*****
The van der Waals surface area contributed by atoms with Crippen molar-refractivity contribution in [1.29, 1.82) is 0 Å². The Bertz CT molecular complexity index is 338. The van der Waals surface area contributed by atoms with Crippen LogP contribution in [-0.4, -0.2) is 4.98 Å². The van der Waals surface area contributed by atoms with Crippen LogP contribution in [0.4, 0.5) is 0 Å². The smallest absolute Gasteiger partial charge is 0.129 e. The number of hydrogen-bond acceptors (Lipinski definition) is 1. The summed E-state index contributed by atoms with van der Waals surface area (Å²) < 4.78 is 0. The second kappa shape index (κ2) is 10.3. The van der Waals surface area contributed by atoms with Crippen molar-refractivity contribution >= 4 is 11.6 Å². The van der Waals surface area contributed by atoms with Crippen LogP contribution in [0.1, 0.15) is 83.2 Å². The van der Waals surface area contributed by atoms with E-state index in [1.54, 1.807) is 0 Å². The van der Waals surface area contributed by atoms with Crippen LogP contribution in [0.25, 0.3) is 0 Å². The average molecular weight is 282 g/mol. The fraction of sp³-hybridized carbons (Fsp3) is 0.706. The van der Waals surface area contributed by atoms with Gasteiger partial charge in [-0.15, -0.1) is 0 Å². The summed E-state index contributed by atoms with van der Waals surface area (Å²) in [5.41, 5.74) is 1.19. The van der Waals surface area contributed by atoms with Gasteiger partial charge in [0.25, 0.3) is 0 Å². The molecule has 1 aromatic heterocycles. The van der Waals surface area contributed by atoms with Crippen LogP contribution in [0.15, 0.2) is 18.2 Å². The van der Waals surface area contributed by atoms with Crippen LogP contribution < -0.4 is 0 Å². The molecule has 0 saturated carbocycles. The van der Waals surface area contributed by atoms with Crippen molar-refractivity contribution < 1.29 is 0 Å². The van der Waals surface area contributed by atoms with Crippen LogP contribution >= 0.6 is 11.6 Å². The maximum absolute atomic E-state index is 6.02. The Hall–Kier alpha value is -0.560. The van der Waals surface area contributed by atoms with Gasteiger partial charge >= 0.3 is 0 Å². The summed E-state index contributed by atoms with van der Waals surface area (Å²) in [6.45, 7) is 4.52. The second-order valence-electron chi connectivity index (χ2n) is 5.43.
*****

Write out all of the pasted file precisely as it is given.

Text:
The van der Waals surface area contributed by atoms with Crippen molar-refractivity contribution in [1.29, 1.82) is 0 Å². The Bertz CT molecular complexity index is 338. The van der Waals surface area contributed by atoms with Crippen LogP contribution in [-0.4, -0.2) is 4.98 Å². The van der Waals surface area contributed by atoms with Crippen LogP contribution in [0.4, 0.5) is 0 Å². The smallest absolute Gasteiger partial charge is 0.129 e. The number of hydrogen-bond acceptors (Lipinski definition) is 1. The summed E-state index contributed by atoms with van der Waals surface area (Å²) < 4.78 is 0. The second kappa shape index (κ2) is 10.3. The van der Waals surface area contributed by atoms with Crippen molar-refractivity contribution >= 4 is 11.6 Å². The van der Waals surface area contributed by atoms with Crippen LogP contribution in [0.1, 0.15) is 83.2 Å². The van der Waals surface area contributed by atoms with E-state index in [1.54, 1.807) is 0 Å². The van der Waals surface area contributed by atoms with Crippen LogP contribution in [0.25, 0.3) is 0 Å². The average molecular weight is 282 g/mol. The fraction of sp³-hybridized carbons (Fsp3) is 0.706. The van der Waals surface area contributed by atoms with Gasteiger partial charge in [-0.15, -0.1) is 0 Å². The summed E-state index contributed by atoms with van der Waals surface area (Å²) in [5.41, 5.74) is 1.19. The van der Waals surface area contributed by atoms with Gasteiger partial charge in [0.25, 0.3) is 0 Å². The molecule has 1 aromatic heterocycles. The van der Waals surface area contributed by atoms with Crippen LogP contribution in [0.15, 0.2) is 18.2 Å². The van der Waals surface area contributed by atoms with Crippen LogP contribution < -0.4 is 0 Å². The molecule has 0 saturated carbocycles. The van der Waals surface area contributed by atoms with Crippen molar-refractivity contribution < 1.29 is 0 Å². The van der Waals surface area contributed by atoms with Crippen LogP contribution >= 0.6 is 11.6 Å². The maximum absolute atomic E-state index is 6.02. The Hall–Kier alpha value is -0.560. The van der Waals surface area contributed by atoms with Gasteiger partial charge >= 0.3 is 0 Å². The summed E-state index contributed by atoms with van der Waals surface area (Å²) in [6.45, 7) is 4.52. The second-order valence-electron chi connectivity index (χ2n) is 5.43.